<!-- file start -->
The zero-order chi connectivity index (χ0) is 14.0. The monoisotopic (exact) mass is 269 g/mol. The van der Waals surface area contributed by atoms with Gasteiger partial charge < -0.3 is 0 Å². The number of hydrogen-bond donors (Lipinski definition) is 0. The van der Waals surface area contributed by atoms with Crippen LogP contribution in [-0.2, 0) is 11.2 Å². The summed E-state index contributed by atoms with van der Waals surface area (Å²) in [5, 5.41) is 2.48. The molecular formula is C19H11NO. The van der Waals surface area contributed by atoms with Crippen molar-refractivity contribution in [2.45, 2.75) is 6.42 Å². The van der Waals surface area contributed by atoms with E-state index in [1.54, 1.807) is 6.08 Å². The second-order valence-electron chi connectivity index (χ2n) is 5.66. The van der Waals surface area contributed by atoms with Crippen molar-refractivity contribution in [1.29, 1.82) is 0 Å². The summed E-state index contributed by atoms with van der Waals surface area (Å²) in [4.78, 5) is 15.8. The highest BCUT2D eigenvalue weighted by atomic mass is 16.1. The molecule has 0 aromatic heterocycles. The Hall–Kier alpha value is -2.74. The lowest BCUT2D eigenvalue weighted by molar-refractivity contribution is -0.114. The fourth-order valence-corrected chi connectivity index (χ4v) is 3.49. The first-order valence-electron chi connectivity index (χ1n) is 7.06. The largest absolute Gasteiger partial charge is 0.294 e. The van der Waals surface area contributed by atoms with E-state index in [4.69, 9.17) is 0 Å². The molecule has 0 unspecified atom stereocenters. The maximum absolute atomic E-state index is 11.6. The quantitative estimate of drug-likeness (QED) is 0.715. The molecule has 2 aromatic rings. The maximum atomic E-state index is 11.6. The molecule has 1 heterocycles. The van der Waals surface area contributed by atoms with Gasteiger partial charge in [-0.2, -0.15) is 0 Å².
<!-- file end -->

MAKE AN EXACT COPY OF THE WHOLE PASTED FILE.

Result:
The zero-order chi connectivity index (χ0) is 14.0. The monoisotopic (exact) mass is 269 g/mol. The van der Waals surface area contributed by atoms with Gasteiger partial charge < -0.3 is 0 Å². The number of hydrogen-bond donors (Lipinski definition) is 0. The van der Waals surface area contributed by atoms with Crippen LogP contribution in [-0.2, 0) is 11.2 Å². The summed E-state index contributed by atoms with van der Waals surface area (Å²) in [5, 5.41) is 2.48. The molecular formula is C19H11NO. The van der Waals surface area contributed by atoms with Crippen molar-refractivity contribution in [2.45, 2.75) is 6.42 Å². The van der Waals surface area contributed by atoms with E-state index in [1.54, 1.807) is 6.08 Å². The second-order valence-electron chi connectivity index (χ2n) is 5.66. The van der Waals surface area contributed by atoms with Crippen molar-refractivity contribution in [1.29, 1.82) is 0 Å². The summed E-state index contributed by atoms with van der Waals surface area (Å²) in [4.78, 5) is 15.8. The highest BCUT2D eigenvalue weighted by atomic mass is 16.1. The molecule has 0 aromatic heterocycles. The Hall–Kier alpha value is -2.74. The lowest BCUT2D eigenvalue weighted by molar-refractivity contribution is -0.114. The fourth-order valence-corrected chi connectivity index (χ4v) is 3.49. The first-order valence-electron chi connectivity index (χ1n) is 7.06. The largest absolute Gasteiger partial charge is 0.294 e. The van der Waals surface area contributed by atoms with E-state index in [4.69, 9.17) is 0 Å². The molecule has 0 unspecified atom stereocenters. The maximum absolute atomic E-state index is 11.6. The quantitative estimate of drug-likeness (QED) is 0.715. The molecule has 2 aromatic rings. The maximum atomic E-state index is 11.6. The molecule has 1 heterocycles. The van der Waals surface area contributed by atoms with Gasteiger partial charge in [-0.2, -0.15) is 0 Å².